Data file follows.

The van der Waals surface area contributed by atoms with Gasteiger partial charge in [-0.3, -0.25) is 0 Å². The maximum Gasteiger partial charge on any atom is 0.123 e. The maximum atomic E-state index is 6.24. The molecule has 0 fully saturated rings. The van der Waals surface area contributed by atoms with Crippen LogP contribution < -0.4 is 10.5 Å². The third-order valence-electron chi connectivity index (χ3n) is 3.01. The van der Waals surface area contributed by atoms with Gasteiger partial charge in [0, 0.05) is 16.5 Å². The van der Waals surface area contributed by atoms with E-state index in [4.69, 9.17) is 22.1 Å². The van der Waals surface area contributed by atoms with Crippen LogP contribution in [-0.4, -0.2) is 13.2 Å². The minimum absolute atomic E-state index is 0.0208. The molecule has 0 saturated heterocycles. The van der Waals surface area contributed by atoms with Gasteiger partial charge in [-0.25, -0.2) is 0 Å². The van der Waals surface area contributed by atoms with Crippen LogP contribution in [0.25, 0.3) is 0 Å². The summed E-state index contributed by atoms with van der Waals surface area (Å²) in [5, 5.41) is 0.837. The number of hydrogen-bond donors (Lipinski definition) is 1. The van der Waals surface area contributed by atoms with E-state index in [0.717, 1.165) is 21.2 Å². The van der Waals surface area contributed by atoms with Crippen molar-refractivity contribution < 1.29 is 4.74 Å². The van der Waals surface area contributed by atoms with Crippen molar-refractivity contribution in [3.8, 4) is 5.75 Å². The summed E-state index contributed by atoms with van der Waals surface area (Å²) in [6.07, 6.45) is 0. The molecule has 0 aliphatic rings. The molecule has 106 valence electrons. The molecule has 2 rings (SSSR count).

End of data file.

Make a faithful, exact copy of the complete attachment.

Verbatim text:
The van der Waals surface area contributed by atoms with Gasteiger partial charge in [-0.3, -0.25) is 0 Å². The maximum Gasteiger partial charge on any atom is 0.123 e. The maximum atomic E-state index is 6.24. The molecule has 0 fully saturated rings. The van der Waals surface area contributed by atoms with Crippen LogP contribution < -0.4 is 10.5 Å². The third-order valence-electron chi connectivity index (χ3n) is 3.01. The van der Waals surface area contributed by atoms with Gasteiger partial charge in [0, 0.05) is 16.5 Å². The van der Waals surface area contributed by atoms with E-state index in [4.69, 9.17) is 22.1 Å². The van der Waals surface area contributed by atoms with Crippen LogP contribution in [-0.4, -0.2) is 13.2 Å². The minimum absolute atomic E-state index is 0.0208. The molecule has 0 saturated heterocycles. The van der Waals surface area contributed by atoms with Gasteiger partial charge in [-0.25, -0.2) is 0 Å². The van der Waals surface area contributed by atoms with Crippen LogP contribution in [0.25, 0.3) is 0 Å². The summed E-state index contributed by atoms with van der Waals surface area (Å²) in [5, 5.41) is 0.837. The number of hydrogen-bond donors (Lipinski definition) is 1. The van der Waals surface area contributed by atoms with E-state index in [0.717, 1.165) is 21.2 Å². The van der Waals surface area contributed by atoms with Crippen molar-refractivity contribution < 1.29 is 4.74 Å². The van der Waals surface area contributed by atoms with Crippen molar-refractivity contribution in [3.8, 4) is 5.75 Å². The summed E-state index contributed by atoms with van der Waals surface area (Å²) in [6.07, 6.45) is 0. The molecule has 0 aliphatic rings. The molecule has 106 valence electrons. The molecule has 2 rings (SSSR count).